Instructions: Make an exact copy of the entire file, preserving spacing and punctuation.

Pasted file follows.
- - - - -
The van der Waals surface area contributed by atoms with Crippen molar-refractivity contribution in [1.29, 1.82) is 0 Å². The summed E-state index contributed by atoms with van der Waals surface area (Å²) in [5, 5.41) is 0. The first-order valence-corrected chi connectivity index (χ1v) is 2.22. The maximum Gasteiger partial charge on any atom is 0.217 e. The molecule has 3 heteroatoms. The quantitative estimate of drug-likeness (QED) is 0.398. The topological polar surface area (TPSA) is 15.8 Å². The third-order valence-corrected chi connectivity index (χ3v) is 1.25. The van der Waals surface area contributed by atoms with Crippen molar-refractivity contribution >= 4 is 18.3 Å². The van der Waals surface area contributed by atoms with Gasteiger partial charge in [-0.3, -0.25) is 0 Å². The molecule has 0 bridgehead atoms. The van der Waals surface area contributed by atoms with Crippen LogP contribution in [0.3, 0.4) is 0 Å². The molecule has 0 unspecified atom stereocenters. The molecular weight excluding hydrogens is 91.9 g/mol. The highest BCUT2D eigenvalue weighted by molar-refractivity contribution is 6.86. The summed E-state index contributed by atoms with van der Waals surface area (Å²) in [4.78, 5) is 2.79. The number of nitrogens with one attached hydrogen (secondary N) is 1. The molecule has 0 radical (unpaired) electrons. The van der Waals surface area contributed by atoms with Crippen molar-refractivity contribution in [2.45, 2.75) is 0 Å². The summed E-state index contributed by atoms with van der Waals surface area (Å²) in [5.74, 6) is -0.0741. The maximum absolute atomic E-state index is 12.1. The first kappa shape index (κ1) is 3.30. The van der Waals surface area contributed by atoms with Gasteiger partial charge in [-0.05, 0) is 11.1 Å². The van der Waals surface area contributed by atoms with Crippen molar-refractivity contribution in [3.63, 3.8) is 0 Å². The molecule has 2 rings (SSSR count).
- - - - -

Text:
The van der Waals surface area contributed by atoms with Crippen molar-refractivity contribution in [1.29, 1.82) is 0 Å². The summed E-state index contributed by atoms with van der Waals surface area (Å²) in [5, 5.41) is 0. The first-order valence-corrected chi connectivity index (χ1v) is 2.22. The maximum Gasteiger partial charge on any atom is 0.217 e. The molecule has 3 heteroatoms. The quantitative estimate of drug-likeness (QED) is 0.398. The topological polar surface area (TPSA) is 15.8 Å². The third-order valence-corrected chi connectivity index (χ3v) is 1.25. The van der Waals surface area contributed by atoms with Crippen molar-refractivity contribution >= 4 is 18.3 Å². The van der Waals surface area contributed by atoms with Gasteiger partial charge in [-0.3, -0.25) is 0 Å². The molecule has 0 bridgehead atoms. The van der Waals surface area contributed by atoms with Crippen LogP contribution in [0.3, 0.4) is 0 Å². The molecule has 0 unspecified atom stereocenters. The molecular weight excluding hydrogens is 91.9 g/mol. The highest BCUT2D eigenvalue weighted by molar-refractivity contribution is 6.86. The summed E-state index contributed by atoms with van der Waals surface area (Å²) in [4.78, 5) is 2.79. The number of nitrogens with one attached hydrogen (secondary N) is 1. The molecule has 0 radical (unpaired) electrons. The van der Waals surface area contributed by atoms with Crippen molar-refractivity contribution in [2.45, 2.75) is 0 Å². The summed E-state index contributed by atoms with van der Waals surface area (Å²) in [5.74, 6) is -0.0741. The maximum absolute atomic E-state index is 12.1. The first kappa shape index (κ1) is 3.30. The van der Waals surface area contributed by atoms with Gasteiger partial charge in [-0.05, 0) is 11.1 Å². The van der Waals surface area contributed by atoms with Crippen molar-refractivity contribution in [3.63, 3.8) is 0 Å². The molecule has 2 rings (SSSR count).